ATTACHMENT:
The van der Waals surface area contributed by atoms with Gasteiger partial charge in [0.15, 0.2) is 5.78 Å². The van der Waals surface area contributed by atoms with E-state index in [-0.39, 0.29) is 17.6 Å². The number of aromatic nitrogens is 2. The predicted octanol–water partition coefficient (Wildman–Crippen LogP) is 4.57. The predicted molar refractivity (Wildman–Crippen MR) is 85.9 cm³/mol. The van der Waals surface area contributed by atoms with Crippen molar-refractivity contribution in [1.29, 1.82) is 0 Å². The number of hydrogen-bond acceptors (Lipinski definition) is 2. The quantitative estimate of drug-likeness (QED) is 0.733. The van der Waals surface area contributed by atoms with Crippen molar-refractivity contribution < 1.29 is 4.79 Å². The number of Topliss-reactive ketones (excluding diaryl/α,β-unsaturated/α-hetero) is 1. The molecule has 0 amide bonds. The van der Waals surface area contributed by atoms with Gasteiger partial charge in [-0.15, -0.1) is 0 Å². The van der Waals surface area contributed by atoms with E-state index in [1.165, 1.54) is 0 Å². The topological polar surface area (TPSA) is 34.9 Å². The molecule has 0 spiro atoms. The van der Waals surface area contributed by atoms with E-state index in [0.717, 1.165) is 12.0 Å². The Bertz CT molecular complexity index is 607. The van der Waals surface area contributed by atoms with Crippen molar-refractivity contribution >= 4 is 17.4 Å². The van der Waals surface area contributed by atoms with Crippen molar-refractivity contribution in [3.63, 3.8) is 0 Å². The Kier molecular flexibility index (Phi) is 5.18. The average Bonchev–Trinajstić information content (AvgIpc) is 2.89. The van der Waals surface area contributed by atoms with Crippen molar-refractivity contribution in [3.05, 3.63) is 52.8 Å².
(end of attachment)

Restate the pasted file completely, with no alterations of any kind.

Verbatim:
The van der Waals surface area contributed by atoms with Gasteiger partial charge in [0.15, 0.2) is 5.78 Å². The van der Waals surface area contributed by atoms with E-state index in [-0.39, 0.29) is 17.6 Å². The number of aromatic nitrogens is 2. The predicted octanol–water partition coefficient (Wildman–Crippen LogP) is 4.57. The predicted molar refractivity (Wildman–Crippen MR) is 85.9 cm³/mol. The van der Waals surface area contributed by atoms with Crippen molar-refractivity contribution in [1.29, 1.82) is 0 Å². The number of hydrogen-bond acceptors (Lipinski definition) is 2. The quantitative estimate of drug-likeness (QED) is 0.733. The van der Waals surface area contributed by atoms with Crippen molar-refractivity contribution < 1.29 is 4.79 Å². The number of Topliss-reactive ketones (excluding diaryl/α,β-unsaturated/α-hetero) is 1. The molecule has 0 amide bonds. The van der Waals surface area contributed by atoms with Gasteiger partial charge in [-0.15, -0.1) is 0 Å². The van der Waals surface area contributed by atoms with E-state index in [1.165, 1.54) is 0 Å². The topological polar surface area (TPSA) is 34.9 Å². The molecule has 0 spiro atoms. The van der Waals surface area contributed by atoms with E-state index in [0.717, 1.165) is 12.0 Å². The Bertz CT molecular complexity index is 607. The van der Waals surface area contributed by atoms with Crippen molar-refractivity contribution >= 4 is 17.4 Å². The van der Waals surface area contributed by atoms with Crippen molar-refractivity contribution in [3.63, 3.8) is 0 Å². The Kier molecular flexibility index (Phi) is 5.18. The average Bonchev–Trinajstić information content (AvgIpc) is 2.89. The van der Waals surface area contributed by atoms with Crippen molar-refractivity contribution in [3.05, 3.63) is 52.8 Å².